At first, the skirt had almost too much volume and was billowing out, but after some ironing the gathers relaxed enough to lay smooth. My initial fabric choice, a lighter tencel/linen blend would not have worked this well I think, but you never know. The relation between a pattern and fabric is endlessly fascinating, and I sometimes think I should be better at developing a few TNT patterns and explore this more systematically. The allure of the new and shiny is leading me astray I’m afraid. However, I do try to make most patterns at least a couple of times to explore their capacity.

One thing I missed when sewing the top was that the bodice probably is a little too long for me. I fit really well into all the Homer+Howells patterns I’ve tried without having to make adjustments, but I forgot about height. The patterns are drafted for a slightly longer person than me (I’m 163 cm), and since I’m a little short waisted I should have known better. The result is still good, but if I make it again I will shorten the bodice with two cm. I think the big pockets (which are perfect otherwise) sit a tad too low, and I would prefer to have the gathers slightly higher. It is not a problem, though.

The actual sewing is very straight forward, and the instructions are really helpful. This time I was a good girl and stay stitched the neckline as suggested. The keyhole opening in the back turned out a lot better than on the top, and this time it doesn’t gape at all. Another thing to remember is to pair each skirt panel with the corresponding bodice piece, and please do yourself a favor and mark the wrong side with a chalk pen or something. It can easily get very confusing because they are all a little different, so you don’t want to mix them up. Homer+Howells have a great sew-along tutorial on their blog which will be very helpful if you haven’t made this pattern before.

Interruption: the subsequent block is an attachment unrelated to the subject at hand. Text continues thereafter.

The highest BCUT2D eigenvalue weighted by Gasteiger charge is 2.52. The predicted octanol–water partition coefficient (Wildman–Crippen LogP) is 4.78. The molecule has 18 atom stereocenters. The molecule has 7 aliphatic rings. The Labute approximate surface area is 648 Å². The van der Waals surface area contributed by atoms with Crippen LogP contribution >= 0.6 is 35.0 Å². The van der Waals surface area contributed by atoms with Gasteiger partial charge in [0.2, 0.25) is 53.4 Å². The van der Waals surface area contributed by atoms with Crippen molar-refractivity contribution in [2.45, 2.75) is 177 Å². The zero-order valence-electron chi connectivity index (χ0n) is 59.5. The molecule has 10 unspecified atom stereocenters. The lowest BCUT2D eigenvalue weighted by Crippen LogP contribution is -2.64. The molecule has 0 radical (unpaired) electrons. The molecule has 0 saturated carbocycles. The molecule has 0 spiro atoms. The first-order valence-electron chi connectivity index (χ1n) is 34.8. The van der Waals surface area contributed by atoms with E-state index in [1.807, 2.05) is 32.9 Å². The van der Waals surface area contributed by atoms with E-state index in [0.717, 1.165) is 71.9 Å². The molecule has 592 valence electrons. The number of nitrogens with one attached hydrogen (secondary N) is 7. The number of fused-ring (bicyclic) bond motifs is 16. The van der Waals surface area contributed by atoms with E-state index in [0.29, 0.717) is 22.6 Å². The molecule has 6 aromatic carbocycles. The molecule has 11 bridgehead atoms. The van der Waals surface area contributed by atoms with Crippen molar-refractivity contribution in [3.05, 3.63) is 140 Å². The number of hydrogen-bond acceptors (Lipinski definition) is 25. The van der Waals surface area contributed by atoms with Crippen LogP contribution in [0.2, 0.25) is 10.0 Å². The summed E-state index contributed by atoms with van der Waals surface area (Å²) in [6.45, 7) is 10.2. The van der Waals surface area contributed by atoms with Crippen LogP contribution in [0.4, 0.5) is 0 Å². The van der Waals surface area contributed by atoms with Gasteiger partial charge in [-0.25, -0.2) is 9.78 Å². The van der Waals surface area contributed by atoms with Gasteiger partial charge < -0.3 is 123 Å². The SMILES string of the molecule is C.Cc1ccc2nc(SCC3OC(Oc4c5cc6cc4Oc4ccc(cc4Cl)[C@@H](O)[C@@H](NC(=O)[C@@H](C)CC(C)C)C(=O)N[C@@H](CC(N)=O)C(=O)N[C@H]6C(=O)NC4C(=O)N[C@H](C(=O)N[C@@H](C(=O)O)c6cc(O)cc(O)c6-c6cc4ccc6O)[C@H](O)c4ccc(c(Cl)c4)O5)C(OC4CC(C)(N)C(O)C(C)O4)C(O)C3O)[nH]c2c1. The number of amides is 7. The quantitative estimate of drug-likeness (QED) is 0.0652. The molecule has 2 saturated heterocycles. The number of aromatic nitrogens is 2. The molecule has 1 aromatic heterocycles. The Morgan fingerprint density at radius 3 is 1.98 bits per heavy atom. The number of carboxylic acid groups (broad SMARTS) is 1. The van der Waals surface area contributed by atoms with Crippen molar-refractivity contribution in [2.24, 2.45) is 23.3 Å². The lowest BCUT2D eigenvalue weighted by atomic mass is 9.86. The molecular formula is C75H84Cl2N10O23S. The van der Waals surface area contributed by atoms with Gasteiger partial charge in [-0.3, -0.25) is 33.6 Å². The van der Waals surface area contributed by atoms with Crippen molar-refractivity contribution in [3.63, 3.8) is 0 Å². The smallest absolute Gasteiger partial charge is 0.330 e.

I test drove the dress at work yesterday. It was a humid day, not particularly warm. It turned out to be a perfect dress and fabric for that kind of weather – airy, but just insulating enough. The linen has beautiful drape and if you would like to see it in motion I have posted a video reel on Instagram. I felt completely comfortable and at ease all day.

I have more ideas for Ingrid, so I might sew another one later on. I would like a version for winter in needlecord or lightweight denim, or even a light wool perhaps. For winter I will extend the sleeve length. Wouldn’t it look nice layered over a turtleneck, you think? I think a sleeveless version for summer would be amazing, too. Another hack could be to replace the keyhole opening in the back with a visible metallic zipper. Too many ideas as usual! Time will show wether I manage to realize some of them or not.

Either way: Ingrid in blue linen has turned out to be surprisingly versatile, incredibly comfortable and absolutely wonderful – pure freedom!

Pattern: Ingrid dress from Homer+Howells
Size: UK12 (EU40)
Fabric: 2.5 m Nisa softened linen from Meet Milk/Metermeter
Time: A couple of hours here and there over a week or so
, probably around one day in total